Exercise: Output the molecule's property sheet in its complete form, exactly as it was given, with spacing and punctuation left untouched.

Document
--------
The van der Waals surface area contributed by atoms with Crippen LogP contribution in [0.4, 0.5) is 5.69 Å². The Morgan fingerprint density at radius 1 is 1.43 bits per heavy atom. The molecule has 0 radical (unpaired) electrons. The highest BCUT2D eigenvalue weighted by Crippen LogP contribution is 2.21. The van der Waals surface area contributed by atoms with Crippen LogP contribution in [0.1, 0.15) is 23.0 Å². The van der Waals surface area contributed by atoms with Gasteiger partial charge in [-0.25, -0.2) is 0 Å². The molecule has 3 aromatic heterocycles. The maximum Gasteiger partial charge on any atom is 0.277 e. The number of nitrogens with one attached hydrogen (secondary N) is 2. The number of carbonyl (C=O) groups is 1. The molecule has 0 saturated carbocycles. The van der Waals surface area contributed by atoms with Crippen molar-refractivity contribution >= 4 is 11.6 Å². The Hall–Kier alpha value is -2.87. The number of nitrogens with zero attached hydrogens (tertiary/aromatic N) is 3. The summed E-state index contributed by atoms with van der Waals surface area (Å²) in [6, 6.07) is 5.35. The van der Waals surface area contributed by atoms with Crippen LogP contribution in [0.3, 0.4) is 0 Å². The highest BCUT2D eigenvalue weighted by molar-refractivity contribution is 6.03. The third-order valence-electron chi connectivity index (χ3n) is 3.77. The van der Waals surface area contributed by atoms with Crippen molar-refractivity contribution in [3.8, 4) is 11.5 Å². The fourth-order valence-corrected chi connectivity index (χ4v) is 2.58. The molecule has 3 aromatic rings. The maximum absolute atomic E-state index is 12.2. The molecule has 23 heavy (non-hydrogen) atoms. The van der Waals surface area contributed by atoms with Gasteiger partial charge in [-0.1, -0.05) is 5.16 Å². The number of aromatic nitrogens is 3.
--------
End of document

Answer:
The van der Waals surface area contributed by atoms with Crippen LogP contribution in [0.4, 0.5) is 5.69 Å². The Morgan fingerprint density at radius 1 is 1.43 bits per heavy atom. The molecule has 0 radical (unpaired) electrons. The highest BCUT2D eigenvalue weighted by Crippen LogP contribution is 2.21. The van der Waals surface area contributed by atoms with Crippen LogP contribution in [0.1, 0.15) is 23.0 Å². The van der Waals surface area contributed by atoms with Gasteiger partial charge in [-0.25, -0.2) is 0 Å². The molecule has 3 aromatic heterocycles. The maximum Gasteiger partial charge on any atom is 0.277 e. The number of nitrogens with one attached hydrogen (secondary N) is 2. The number of carbonyl (C=O) groups is 1. The molecule has 0 saturated carbocycles. The van der Waals surface area contributed by atoms with Crippen molar-refractivity contribution >= 4 is 11.6 Å². The Hall–Kier alpha value is -2.87. The number of nitrogens with zero attached hydrogens (tertiary/aromatic N) is 3. The summed E-state index contributed by atoms with van der Waals surface area (Å²) in [6, 6.07) is 5.35. The van der Waals surface area contributed by atoms with Crippen LogP contribution in [0.3, 0.4) is 0 Å². The highest BCUT2D eigenvalue weighted by molar-refractivity contribution is 6.03. The third-order valence-electron chi connectivity index (χ3n) is 3.77. The van der Waals surface area contributed by atoms with Crippen molar-refractivity contribution in [3.8, 4) is 11.5 Å². The fourth-order valence-corrected chi connectivity index (χ4v) is 2.58. The molecule has 3 aromatic rings. The maximum absolute atomic E-state index is 12.2. The molecule has 23 heavy (non-hydrogen) atoms. The van der Waals surface area contributed by atoms with Gasteiger partial charge in [-0.1, -0.05) is 5.16 Å². The number of aromatic nitrogens is 3.